2. Skipping breakfast is detrimental to your heart - participants who skipped breakfast in both childhood and adulthood had a larger waist circumference and higher fasting insulin, total cholesterol, and LDL cholesterol concentrations.

3. Vitamin D helps prevent diabetes - Conclusions: Vitamin D and Parathyroid hormone concentrations were independently associated with whole-body insulin sensitivity in a cohort of healthy women, which suggested that these variables may influence insulin sensitivity through independent mechanisms.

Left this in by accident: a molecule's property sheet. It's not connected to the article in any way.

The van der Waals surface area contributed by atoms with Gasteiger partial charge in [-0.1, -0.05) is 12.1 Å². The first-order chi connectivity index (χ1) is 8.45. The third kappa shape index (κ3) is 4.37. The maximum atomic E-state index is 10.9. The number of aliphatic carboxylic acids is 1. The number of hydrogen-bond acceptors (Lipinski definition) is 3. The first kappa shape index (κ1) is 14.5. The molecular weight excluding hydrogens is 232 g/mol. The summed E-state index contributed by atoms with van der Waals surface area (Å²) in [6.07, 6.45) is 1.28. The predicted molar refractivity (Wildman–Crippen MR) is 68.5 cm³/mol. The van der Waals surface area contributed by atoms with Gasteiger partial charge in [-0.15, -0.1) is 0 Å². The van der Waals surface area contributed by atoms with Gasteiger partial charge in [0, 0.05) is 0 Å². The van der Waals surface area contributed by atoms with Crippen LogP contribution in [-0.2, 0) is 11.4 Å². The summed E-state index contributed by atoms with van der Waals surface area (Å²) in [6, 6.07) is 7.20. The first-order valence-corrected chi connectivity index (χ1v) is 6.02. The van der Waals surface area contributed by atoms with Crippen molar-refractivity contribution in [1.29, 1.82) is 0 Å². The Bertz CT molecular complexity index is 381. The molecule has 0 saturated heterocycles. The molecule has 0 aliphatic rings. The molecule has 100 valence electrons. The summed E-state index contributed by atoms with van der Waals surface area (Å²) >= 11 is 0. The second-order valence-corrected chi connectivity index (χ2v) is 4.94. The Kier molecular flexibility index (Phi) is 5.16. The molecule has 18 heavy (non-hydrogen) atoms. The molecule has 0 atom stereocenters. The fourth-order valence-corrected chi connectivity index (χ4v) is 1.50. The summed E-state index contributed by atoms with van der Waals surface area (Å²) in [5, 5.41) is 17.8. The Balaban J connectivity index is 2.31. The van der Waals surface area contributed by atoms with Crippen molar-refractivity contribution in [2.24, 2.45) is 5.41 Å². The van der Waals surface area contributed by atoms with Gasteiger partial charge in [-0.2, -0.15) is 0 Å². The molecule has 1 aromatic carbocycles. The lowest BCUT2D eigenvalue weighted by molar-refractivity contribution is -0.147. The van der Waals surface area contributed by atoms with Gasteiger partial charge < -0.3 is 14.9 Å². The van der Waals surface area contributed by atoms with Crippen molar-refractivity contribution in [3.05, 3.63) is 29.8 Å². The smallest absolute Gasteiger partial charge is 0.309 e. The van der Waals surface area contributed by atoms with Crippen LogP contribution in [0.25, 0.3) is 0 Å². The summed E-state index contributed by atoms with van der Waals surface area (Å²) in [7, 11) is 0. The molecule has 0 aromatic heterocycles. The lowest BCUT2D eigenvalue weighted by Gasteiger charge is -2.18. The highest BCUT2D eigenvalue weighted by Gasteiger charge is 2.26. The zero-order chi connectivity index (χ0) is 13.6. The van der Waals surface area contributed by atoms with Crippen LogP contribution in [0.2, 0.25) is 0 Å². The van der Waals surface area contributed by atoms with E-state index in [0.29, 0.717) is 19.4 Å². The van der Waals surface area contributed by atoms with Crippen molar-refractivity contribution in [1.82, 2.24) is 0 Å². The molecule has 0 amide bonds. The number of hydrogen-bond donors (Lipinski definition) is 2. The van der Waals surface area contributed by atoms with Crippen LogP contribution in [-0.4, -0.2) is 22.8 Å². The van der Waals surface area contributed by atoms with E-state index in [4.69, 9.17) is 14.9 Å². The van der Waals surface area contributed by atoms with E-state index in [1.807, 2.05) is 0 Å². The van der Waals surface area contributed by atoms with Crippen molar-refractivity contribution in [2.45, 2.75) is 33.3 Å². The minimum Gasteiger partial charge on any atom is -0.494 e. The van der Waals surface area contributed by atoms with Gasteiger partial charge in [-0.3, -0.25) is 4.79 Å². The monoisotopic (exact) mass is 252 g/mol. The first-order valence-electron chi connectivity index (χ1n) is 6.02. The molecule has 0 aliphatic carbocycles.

4. Brain, heart and kidneys burn most calories per weight - Age-adjusted resting metabolic rate (how fast a tissue burns calories) for adults aged >50 y were 194 for liver, 233 for brain, 426 for heart and kidneys, 12.6 for skeletal muscle, 4.4 for adipose tissue, and 11.6 for residuals. [Note muscles burn calories 3 times faster than fat even when you are not working out, so exercise is great to prevent obesity.]

5. Too much iron causes harmful bacteria to flourish in the intestines - Anemic African children carry an unfavorable ratio of fecal enterobacteria to bifidobacteria and lactobacilli, which is increased by iron fortification. Thus, iron fortification in this population produces a potentially more pathogenic gut microbiota profile, and this profile is associated with increased gut inflammation.